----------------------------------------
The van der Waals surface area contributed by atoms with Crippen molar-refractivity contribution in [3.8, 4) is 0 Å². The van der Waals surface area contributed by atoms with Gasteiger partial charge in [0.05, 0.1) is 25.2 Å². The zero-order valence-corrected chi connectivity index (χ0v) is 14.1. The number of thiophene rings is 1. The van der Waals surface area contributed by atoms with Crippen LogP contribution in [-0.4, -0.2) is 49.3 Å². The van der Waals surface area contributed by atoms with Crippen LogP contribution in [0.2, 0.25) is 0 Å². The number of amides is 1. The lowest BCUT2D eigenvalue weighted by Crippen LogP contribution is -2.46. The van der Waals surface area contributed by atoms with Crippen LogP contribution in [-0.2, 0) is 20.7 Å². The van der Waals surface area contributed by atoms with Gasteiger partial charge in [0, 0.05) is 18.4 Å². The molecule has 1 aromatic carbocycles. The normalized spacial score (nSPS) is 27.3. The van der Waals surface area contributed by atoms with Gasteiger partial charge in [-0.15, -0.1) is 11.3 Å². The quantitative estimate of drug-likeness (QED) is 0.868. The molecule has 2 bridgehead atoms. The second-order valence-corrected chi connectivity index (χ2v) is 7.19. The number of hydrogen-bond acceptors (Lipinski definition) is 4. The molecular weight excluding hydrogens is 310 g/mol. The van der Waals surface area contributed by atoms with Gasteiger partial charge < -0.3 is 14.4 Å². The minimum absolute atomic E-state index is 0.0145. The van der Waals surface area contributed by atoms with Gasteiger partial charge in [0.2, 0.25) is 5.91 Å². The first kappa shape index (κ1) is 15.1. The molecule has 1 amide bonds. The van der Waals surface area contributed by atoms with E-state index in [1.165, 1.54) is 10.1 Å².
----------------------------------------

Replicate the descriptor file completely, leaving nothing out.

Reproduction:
The van der Waals surface area contributed by atoms with Crippen molar-refractivity contribution in [3.8, 4) is 0 Å². The van der Waals surface area contributed by atoms with Gasteiger partial charge in [0.05, 0.1) is 25.2 Å². The zero-order valence-corrected chi connectivity index (χ0v) is 14.1. The number of thiophene rings is 1. The van der Waals surface area contributed by atoms with Crippen LogP contribution in [-0.4, -0.2) is 49.3 Å². The van der Waals surface area contributed by atoms with Crippen LogP contribution in [0.2, 0.25) is 0 Å². The number of amides is 1. The lowest BCUT2D eigenvalue weighted by Crippen LogP contribution is -2.46. The van der Waals surface area contributed by atoms with Crippen LogP contribution in [-0.2, 0) is 20.7 Å². The van der Waals surface area contributed by atoms with Gasteiger partial charge in [0, 0.05) is 18.4 Å². The molecule has 1 aromatic carbocycles. The normalized spacial score (nSPS) is 27.3. The van der Waals surface area contributed by atoms with Gasteiger partial charge in [-0.15, -0.1) is 11.3 Å². The quantitative estimate of drug-likeness (QED) is 0.868. The molecule has 2 bridgehead atoms. The second-order valence-corrected chi connectivity index (χ2v) is 7.19. The number of hydrogen-bond acceptors (Lipinski definition) is 4. The molecular weight excluding hydrogens is 310 g/mol. The van der Waals surface area contributed by atoms with Gasteiger partial charge < -0.3 is 14.4 Å². The minimum absolute atomic E-state index is 0.0145. The van der Waals surface area contributed by atoms with Gasteiger partial charge in [0.2, 0.25) is 5.91 Å². The first kappa shape index (κ1) is 15.1. The molecule has 1 amide bonds. The van der Waals surface area contributed by atoms with E-state index in [1.165, 1.54) is 10.1 Å².